There is no one particular definition of family that every family has to fit. While proponents of "the traditional family" insist that there is only one acceptable way to raise children, I don't concur. In my experience as the parent of five children it isn't whether Mom stays home with them or works that's the deciding factor. What matter are the quality and consistency of care that our children receive. Contemporary families often bear little resemblance to traditional definitions. There are a variety of viable family paradigms in our culture. The world has changed and the family paradigm of the 1940s has shifted. Single parents and dual-career families aren't going to suddenly disappear. After all, the mom-at-home model is an isolated trend in parenting, not the historical norm.
We need a broader and more acceptable definition of family-a definition that doesn't imply guilt and shame for people living in nontraditional families. I will define family as an organized group of people living together, sharing together, and building relationships together over an extended period of time. Whether your family is a "traditional family" or not has little bearing on the matter. I have written this book to encourage single parents, dual-career parents, divorced parents, stepfamily parents, and grandparents raising their grandchildren. It's how you parent, not the composition of your family, that counts.
A Word of Encouragement for Nontraditional Families
While a number of parenting experts insist that Mom stay home with the children, this isn't necessarily right for everyone. The appeal to religious authority in this matter doesn't prove that women have to stay home rather than engage in meaningful careers. The options are multiple.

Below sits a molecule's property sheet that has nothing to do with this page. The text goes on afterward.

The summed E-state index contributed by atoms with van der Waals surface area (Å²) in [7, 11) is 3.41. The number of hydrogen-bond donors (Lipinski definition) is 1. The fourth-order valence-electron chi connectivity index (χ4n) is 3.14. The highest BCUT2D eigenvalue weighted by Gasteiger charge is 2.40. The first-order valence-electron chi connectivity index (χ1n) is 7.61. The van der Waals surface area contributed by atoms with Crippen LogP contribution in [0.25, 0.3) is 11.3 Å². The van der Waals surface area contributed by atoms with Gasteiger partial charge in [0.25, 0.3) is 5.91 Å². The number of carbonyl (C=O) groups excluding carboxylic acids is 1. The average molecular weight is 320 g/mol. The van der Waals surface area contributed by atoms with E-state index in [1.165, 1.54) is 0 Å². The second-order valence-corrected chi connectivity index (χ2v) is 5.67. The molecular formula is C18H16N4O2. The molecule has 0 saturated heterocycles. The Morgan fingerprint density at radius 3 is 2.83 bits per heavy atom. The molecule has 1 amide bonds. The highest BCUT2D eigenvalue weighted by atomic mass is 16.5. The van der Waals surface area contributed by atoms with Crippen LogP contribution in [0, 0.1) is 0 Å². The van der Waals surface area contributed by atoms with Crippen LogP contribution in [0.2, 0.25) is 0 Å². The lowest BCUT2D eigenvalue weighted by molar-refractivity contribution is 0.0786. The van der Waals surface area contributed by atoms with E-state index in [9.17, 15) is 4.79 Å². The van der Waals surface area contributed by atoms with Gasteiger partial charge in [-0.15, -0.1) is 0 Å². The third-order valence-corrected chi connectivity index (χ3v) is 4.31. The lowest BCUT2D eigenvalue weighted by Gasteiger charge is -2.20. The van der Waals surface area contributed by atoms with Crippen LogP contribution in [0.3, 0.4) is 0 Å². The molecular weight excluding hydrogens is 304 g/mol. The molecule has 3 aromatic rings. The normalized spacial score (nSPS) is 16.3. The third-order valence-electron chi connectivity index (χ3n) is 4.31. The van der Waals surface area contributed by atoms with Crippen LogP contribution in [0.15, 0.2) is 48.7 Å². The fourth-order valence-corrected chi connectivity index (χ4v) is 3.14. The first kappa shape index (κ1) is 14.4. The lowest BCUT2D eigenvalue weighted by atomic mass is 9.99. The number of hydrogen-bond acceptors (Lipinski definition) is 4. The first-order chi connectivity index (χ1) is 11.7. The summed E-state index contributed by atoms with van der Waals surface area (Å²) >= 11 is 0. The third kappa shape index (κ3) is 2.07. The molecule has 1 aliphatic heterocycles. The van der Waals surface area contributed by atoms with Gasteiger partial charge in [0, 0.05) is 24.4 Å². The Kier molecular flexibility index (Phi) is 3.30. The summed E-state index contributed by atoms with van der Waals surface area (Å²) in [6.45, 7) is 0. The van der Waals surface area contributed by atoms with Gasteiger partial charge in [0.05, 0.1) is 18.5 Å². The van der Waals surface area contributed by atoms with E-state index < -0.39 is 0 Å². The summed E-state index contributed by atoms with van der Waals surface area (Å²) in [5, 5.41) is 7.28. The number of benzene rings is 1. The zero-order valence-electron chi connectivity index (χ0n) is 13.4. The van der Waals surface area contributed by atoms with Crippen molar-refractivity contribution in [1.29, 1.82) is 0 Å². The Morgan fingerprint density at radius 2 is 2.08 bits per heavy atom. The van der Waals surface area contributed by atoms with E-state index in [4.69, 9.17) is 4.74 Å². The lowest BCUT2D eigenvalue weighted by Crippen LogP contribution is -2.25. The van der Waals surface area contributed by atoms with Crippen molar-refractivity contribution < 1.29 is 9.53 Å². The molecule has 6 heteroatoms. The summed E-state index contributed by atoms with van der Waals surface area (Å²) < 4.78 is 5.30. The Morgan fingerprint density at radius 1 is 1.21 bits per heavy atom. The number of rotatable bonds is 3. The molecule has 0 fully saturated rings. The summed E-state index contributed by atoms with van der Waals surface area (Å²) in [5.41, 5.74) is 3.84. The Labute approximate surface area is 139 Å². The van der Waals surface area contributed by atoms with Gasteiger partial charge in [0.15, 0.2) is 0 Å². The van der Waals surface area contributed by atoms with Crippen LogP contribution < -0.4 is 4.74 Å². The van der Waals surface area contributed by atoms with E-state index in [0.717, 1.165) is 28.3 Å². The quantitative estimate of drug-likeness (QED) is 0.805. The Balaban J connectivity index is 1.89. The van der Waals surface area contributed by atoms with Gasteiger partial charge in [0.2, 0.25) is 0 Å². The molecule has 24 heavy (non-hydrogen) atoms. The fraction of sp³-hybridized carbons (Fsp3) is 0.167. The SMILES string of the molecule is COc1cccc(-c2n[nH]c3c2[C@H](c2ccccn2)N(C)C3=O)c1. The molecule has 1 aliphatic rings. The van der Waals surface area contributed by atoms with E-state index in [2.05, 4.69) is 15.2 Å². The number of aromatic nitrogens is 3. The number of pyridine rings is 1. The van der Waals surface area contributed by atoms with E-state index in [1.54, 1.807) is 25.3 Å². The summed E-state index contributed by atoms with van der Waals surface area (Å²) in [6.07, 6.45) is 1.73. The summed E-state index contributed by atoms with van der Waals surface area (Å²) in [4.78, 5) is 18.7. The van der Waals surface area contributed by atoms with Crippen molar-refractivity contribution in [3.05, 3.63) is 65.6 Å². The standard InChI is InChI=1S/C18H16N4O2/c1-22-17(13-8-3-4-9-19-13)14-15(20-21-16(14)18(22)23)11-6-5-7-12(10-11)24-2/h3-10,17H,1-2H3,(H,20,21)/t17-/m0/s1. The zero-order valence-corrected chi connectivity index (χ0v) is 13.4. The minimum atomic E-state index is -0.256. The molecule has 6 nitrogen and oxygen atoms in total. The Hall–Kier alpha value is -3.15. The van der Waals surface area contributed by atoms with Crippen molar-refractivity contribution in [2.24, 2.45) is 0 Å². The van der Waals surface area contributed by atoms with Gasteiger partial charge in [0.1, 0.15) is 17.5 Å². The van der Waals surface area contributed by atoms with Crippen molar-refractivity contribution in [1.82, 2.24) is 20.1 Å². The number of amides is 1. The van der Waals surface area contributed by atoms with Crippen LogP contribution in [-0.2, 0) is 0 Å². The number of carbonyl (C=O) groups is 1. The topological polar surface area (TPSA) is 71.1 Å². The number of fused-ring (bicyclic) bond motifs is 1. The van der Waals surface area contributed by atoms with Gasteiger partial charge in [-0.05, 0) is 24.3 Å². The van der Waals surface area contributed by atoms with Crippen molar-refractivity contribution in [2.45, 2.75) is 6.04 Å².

The issue is one of personal choice, not particular mandate. Parenting is hard enough and exhausting enough without the attempts of sincere, well-meaning people heaping more guilt on dual-career families. I dissent from the popular view that families do best with a stay-at-home mom. Recent research indicates that working moms spend as much time with their children as stay-at-home moms did in the 1950s. Mom can stay home if she really wants to, and I have no problem with her decision. But Mom can also have a career and children and that can be just as good a decision for her and for the family.
Many of the critics of our culture lay all the blame on the family. They cry for the "good old days" when the family was made up of a man and his wife and three children. But were the good old days ever that good? Was the family ever free of violence? In The Care of the Soul, Thomas Moore writes, "Many people who come to therapy today were raised in the so-called golden age of the family, and yet they tell stories of abuse, neglect, and terrifying moralistic demands and pressures. Looked at coldly, the family of any era is both good and bad, offering both support and threat." Painful memories and difficult relationships are the stuff of family life.
Moore continues, "Today professionals are preoccupied with the 'dysfunctional family.' But to some extent all families are dysfunctional. No family is perfect, and most have serious problems. A family is a microcosm, reflecting the nature of the world, which runs on both virtue and evil. We may be tempted at times to imagine the family as full of innocence and good will, but actual family life resists such romanticism. Any attempts to place a veil of simplistic sentimentality over the family image will break down."